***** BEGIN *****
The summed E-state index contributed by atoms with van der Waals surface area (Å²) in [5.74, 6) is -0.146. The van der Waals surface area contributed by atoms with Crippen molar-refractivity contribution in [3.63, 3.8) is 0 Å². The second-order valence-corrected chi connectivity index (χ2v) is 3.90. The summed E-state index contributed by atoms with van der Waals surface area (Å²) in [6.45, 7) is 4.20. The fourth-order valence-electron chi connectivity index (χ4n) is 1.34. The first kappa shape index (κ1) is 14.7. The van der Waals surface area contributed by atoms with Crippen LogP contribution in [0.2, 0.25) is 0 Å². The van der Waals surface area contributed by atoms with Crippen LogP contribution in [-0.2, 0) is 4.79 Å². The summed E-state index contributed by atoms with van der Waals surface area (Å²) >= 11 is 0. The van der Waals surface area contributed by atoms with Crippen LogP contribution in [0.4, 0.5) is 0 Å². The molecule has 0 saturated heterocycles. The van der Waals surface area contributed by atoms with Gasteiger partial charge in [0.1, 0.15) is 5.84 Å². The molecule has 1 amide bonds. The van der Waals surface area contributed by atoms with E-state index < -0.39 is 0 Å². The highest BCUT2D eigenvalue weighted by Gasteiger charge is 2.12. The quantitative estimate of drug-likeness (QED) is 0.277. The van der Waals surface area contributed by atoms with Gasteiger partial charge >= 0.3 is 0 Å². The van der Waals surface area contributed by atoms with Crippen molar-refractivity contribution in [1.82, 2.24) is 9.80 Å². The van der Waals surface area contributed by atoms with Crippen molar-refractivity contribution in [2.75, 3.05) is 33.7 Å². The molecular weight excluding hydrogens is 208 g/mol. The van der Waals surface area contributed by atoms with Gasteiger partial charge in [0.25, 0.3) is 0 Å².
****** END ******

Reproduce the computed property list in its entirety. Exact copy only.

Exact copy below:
The summed E-state index contributed by atoms with van der Waals surface area (Å²) in [5.74, 6) is -0.146. The van der Waals surface area contributed by atoms with Crippen molar-refractivity contribution in [3.63, 3.8) is 0 Å². The second-order valence-corrected chi connectivity index (χ2v) is 3.90. The summed E-state index contributed by atoms with van der Waals surface area (Å²) in [6.45, 7) is 4.20. The fourth-order valence-electron chi connectivity index (χ4n) is 1.34. The first kappa shape index (κ1) is 14.7. The van der Waals surface area contributed by atoms with Crippen LogP contribution in [0.2, 0.25) is 0 Å². The van der Waals surface area contributed by atoms with Crippen LogP contribution in [-0.2, 0) is 4.79 Å². The summed E-state index contributed by atoms with van der Waals surface area (Å²) >= 11 is 0. The van der Waals surface area contributed by atoms with Crippen LogP contribution in [0.4, 0.5) is 0 Å². The molecule has 0 saturated heterocycles. The van der Waals surface area contributed by atoms with Gasteiger partial charge in [0.1, 0.15) is 5.84 Å². The molecule has 1 amide bonds. The van der Waals surface area contributed by atoms with E-state index < -0.39 is 0 Å². The highest BCUT2D eigenvalue weighted by Gasteiger charge is 2.12. The quantitative estimate of drug-likeness (QED) is 0.277. The van der Waals surface area contributed by atoms with Gasteiger partial charge >= 0.3 is 0 Å². The van der Waals surface area contributed by atoms with Crippen molar-refractivity contribution in [1.82, 2.24) is 9.80 Å². The van der Waals surface area contributed by atoms with Crippen molar-refractivity contribution in [2.75, 3.05) is 33.7 Å². The molecular weight excluding hydrogens is 208 g/mol. The van der Waals surface area contributed by atoms with Gasteiger partial charge in [0.25, 0.3) is 0 Å².